Dec 2018


The detection of gravitational waves is an inherently geometrical issue: LIGO interferometers are, essentially, architectural machines that 'understand' when space is bent through anomalies in the way light travels in space. Expanding on this notion, the project begins with studying the technology of this infrastructure and proposes a structure - the "Needle" - that frees itself from the x-y-z restrictions of current terrestrial LIGO interferometers, in the context of speculative design. The "Needle" is designed according to the theory behind the actual next-gen interferometer, LISA, which is to be funded by the ESA and launch in 2037. To narrate the story of the existing science in the domain, it builds a narrative that starts from the detection of such an irregularity - the "Glitch".

The project “Hypertopias” unfolds in the space of a Science Fiction scenario, pinning a future detection of a “gravitational glitch” by the LIGO facility in Livingston. The glitch, acting as the MacGuffin of the story, is an unidentified object, an element that occupies space and appears as a visual mistake in an architectural machine. In a quest to understand how to perceive such an object, the scientific community speeds up the design and launch of a next generation Interferometer, “The Needle”. The new Interferometer operates according to LIGO’s legacy yet freed from terrestrial restrictions (ex. ground vibrations and signal interferences). Expanding in all X,Y, Z axes, The Needle can now detect spacetime destortions 12 times more than her precursor.As part of the first, pre-thesis semester in Studio One, this project was an excercise on story-telling, visual narration and creating scenarios that bridge science with design. The overall objective was to create a story founded on compelling visuals that immerse the audience into the design proposal. For this purpose, I created a series of “artefacts” that depict how this glitch was perceived by the scientific community through a variety of media (interferometer, cameras, sonic radars), the actual Interferometer around which the story evolves and finally a book with seven stories, as narrated by seven different people (the LIGO director, a Hypertopes PhD candidate, a newscaster, one of The Needle’s mechanical engineer, a computer scientist and the Janitor of the LIGO station).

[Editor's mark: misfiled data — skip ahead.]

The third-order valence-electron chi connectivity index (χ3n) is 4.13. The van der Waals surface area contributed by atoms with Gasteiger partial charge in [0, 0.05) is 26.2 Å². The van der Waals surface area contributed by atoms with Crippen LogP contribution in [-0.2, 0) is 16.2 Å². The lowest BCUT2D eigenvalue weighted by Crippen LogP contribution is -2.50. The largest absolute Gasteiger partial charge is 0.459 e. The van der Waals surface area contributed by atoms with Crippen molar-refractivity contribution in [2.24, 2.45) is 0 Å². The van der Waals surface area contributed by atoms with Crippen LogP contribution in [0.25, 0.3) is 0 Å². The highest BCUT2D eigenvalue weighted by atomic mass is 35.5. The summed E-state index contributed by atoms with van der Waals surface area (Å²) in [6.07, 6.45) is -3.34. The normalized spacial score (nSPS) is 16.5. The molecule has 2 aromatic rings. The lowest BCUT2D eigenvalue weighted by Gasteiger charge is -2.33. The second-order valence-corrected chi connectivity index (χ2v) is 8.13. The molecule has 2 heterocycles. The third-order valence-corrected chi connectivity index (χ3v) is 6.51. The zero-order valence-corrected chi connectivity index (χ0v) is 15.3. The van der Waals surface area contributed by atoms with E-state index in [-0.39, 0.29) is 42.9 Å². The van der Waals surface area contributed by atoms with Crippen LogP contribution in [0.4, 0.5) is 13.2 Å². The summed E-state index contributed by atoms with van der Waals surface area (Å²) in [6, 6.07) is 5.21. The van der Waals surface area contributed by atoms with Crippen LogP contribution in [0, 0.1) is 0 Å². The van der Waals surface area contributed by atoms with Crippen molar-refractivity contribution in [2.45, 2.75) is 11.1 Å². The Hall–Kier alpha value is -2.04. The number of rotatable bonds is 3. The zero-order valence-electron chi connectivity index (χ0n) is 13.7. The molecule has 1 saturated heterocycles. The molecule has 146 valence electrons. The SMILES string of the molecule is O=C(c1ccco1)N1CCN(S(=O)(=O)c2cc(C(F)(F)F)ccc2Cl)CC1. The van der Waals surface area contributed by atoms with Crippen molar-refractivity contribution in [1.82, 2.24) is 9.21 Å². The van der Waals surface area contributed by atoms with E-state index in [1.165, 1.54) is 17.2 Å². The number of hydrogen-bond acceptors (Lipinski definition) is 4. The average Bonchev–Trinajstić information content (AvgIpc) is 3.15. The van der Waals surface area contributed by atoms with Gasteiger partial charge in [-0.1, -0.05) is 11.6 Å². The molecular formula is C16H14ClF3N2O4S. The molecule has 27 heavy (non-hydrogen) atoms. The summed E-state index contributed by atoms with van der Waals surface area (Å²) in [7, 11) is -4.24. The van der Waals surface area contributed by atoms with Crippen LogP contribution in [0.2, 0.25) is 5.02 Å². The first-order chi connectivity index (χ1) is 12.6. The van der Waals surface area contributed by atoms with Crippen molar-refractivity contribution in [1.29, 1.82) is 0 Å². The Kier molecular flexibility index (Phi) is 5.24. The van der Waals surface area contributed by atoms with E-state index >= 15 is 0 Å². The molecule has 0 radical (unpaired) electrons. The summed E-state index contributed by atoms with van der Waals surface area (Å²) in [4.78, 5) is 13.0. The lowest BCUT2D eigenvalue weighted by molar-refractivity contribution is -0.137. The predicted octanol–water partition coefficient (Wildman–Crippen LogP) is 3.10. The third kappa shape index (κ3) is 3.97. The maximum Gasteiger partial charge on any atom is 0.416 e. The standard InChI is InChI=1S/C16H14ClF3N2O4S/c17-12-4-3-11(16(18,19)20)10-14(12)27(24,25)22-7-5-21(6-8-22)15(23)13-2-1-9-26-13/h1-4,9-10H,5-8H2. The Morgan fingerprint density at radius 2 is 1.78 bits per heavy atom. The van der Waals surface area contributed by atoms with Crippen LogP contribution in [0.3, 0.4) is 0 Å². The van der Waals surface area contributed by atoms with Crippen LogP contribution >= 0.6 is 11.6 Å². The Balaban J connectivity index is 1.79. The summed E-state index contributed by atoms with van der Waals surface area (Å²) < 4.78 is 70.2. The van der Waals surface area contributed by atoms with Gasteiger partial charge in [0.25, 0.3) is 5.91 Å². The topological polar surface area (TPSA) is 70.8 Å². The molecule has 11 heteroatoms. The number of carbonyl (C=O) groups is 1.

The Needle is designed as the evolution of the LIGO Interferometers. More specifically, it consists of three main arms, each of which holds two tubes. When in Open Mode, the arms unfold and form an XYZ axis system, operating as six LIGOs simultaneously. Light beams are beamed down each tube in 90o pairs, bounce back by the mirrors and then merge at the center of The Needle. If the light beams reach the center at the same time, they cancel each ther out meaning that they have covered the same distance (space is not bent). If there is a time delay, optical light is produced meaning that one of them has travelled a longer or shorter distance: space has been bent! Sensitive detectors can tell if the length of the arms of a LIGO detector varies by as little as 1/10,000 the width of a proton, representing the incredibly small scale of the effects imparted by passing gravitational waves. (source) When in Stealth Mode, the beamer shoots laser in opposite directions in only one arm, operating nonetheless on the same rules.